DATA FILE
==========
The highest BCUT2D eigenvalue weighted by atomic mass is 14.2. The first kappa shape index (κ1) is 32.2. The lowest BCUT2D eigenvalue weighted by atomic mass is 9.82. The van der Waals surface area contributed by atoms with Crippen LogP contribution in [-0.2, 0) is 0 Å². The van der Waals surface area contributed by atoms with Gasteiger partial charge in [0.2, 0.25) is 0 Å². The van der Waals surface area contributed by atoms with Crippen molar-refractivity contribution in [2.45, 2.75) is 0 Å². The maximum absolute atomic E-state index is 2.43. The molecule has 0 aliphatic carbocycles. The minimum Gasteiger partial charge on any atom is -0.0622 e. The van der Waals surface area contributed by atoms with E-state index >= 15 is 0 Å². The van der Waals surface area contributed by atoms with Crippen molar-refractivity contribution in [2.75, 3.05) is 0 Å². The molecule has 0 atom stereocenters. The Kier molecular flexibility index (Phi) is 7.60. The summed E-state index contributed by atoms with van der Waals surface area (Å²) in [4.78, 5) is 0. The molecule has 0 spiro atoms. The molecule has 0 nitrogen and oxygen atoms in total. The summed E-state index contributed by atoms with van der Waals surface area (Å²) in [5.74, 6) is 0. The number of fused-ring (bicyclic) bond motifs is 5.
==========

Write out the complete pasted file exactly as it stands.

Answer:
The highest BCUT2D eigenvalue weighted by atomic mass is 14.2. The first kappa shape index (κ1) is 32.2. The lowest BCUT2D eigenvalue weighted by atomic mass is 9.82. The van der Waals surface area contributed by atoms with Crippen LogP contribution in [-0.2, 0) is 0 Å². The van der Waals surface area contributed by atoms with Gasteiger partial charge in [0.2, 0.25) is 0 Å². The van der Waals surface area contributed by atoms with Crippen molar-refractivity contribution in [2.45, 2.75) is 0 Å². The maximum absolute atomic E-state index is 2.43. The molecule has 0 aliphatic carbocycles. The minimum Gasteiger partial charge on any atom is -0.0622 e. The van der Waals surface area contributed by atoms with E-state index >= 15 is 0 Å². The van der Waals surface area contributed by atoms with Crippen molar-refractivity contribution in [2.75, 3.05) is 0 Å². The molecule has 0 atom stereocenters. The Kier molecular flexibility index (Phi) is 7.60. The summed E-state index contributed by atoms with van der Waals surface area (Å²) in [4.78, 5) is 0. The molecule has 0 spiro atoms. The molecule has 0 nitrogen and oxygen atoms in total. The summed E-state index contributed by atoms with van der Waals surface area (Å²) in [5.74, 6) is 0. The number of fused-ring (bicyclic) bond motifs is 5.